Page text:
Speaking for myself, I’m well-educated, as I hold a graduate degree. But while I’m financially comfortable, I’m hardly part of “the 1%.” If I am, no one’s been inviting me to the meetings. I suspect that’s true for a lot of people here, both the credentialed and the autodidacts.Report

        • Speaking for myself, I’m well-educated, as I hold a graduate degree. But while I’m financially comfortable, I’m hardly part of “the 1%.” If I am, no one’s been inviting me to the meetings. I suspect that’s true for a lot of people here

          That’s what makes it the 1%, no?Report

    • MFarmer in reply to Burt Likko says:

      It started in earnest in the 20s with Benjamin Strong, Montagu Norman, Emile Moreau and Hjaldar Schacht — the central bankers from the US, Britain, France and Germany — who controlled behind the scenes. A great book to read is Lords of Finance by Liaquat Ahamed. The book shines a bright light on what’s happening today.Report

  3. wardsmith says:

    My problem with technocrats is expressed most eloquently here:

    Technocratic discourse ‘ventriloquates’ scientific discourse [15, 77] to claim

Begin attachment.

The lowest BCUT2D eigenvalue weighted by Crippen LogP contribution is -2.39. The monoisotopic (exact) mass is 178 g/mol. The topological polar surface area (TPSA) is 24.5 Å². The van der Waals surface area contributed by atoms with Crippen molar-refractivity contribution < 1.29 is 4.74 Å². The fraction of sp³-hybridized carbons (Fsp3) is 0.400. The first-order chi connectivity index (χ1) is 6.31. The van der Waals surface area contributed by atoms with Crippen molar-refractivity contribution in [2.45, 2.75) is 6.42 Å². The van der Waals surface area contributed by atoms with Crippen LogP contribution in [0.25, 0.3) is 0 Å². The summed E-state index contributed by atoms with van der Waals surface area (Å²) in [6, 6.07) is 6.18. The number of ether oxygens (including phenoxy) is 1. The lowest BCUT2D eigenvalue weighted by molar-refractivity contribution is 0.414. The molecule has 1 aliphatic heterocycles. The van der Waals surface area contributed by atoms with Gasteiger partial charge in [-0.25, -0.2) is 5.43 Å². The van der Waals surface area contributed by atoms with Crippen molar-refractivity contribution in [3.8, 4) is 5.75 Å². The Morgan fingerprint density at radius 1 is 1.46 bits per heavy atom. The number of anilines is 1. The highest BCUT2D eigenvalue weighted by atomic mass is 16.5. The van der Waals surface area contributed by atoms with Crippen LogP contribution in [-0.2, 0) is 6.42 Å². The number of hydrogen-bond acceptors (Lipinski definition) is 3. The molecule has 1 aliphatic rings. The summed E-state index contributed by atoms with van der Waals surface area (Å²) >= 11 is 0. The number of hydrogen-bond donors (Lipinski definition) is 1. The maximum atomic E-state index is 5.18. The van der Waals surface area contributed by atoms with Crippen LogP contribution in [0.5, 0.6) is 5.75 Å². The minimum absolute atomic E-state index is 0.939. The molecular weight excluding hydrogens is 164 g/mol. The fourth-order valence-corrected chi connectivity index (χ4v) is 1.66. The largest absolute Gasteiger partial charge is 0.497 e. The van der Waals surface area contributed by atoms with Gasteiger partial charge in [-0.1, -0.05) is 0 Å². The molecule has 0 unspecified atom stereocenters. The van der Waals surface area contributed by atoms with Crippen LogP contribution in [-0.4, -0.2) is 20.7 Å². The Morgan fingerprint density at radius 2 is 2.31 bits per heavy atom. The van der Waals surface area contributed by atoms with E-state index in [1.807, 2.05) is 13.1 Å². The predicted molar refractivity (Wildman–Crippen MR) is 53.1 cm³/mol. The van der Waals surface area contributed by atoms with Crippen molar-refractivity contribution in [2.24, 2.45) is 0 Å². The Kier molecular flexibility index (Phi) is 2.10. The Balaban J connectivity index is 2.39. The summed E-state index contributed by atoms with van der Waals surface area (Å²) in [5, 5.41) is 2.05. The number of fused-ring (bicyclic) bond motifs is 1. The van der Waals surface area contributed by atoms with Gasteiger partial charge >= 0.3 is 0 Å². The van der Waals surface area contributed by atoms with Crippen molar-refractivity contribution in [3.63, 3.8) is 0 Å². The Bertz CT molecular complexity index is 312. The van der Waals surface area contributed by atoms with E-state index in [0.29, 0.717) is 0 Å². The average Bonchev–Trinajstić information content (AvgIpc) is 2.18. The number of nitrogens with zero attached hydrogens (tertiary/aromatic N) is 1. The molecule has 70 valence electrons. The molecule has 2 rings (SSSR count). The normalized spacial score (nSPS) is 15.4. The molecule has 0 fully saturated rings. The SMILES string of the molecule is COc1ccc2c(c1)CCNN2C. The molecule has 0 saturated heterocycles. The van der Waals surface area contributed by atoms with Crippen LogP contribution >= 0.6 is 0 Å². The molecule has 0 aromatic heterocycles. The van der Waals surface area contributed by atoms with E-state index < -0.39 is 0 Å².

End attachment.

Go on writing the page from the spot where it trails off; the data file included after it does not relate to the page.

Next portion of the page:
rational objectivity and to promote action supposedly based on reason and fact:
    ‘economists, political scientists and sociologists in particular have attempted to imitate
    scientific analysis through the accumulation of circumstantial evidence, but, above all,
    through their parodies of the worst of the scientific dialects

    The language of technocracy is a closed discourse that treats opposition as
    incorrect propaganda [16, 80]. Because “incorrect” oppositional discourses are often cast as naïve “common sense”, they are pervasively denigrated by technocrats, and are tacitly supposed to defer to the more intelligent scientific knowledge generated by the technical elite [15, 71]. In this way, the pseudo-scientific language of technocracy legitimises its claims to power in matters that are uniquely social in nature, simultaneously silencing “common-sense” opposition by their claims to expertise.Report

  4. Joecitizen says:

    I perceived Smith on a different angle, nearly appliance based. When you hit the on button on the coffee maker you expect it to work as advertised. There is nearly a appliance cultural phenomena of expecting an unwatched pot to boil.

    Complacency to the point of being mechanical. Strange daysReport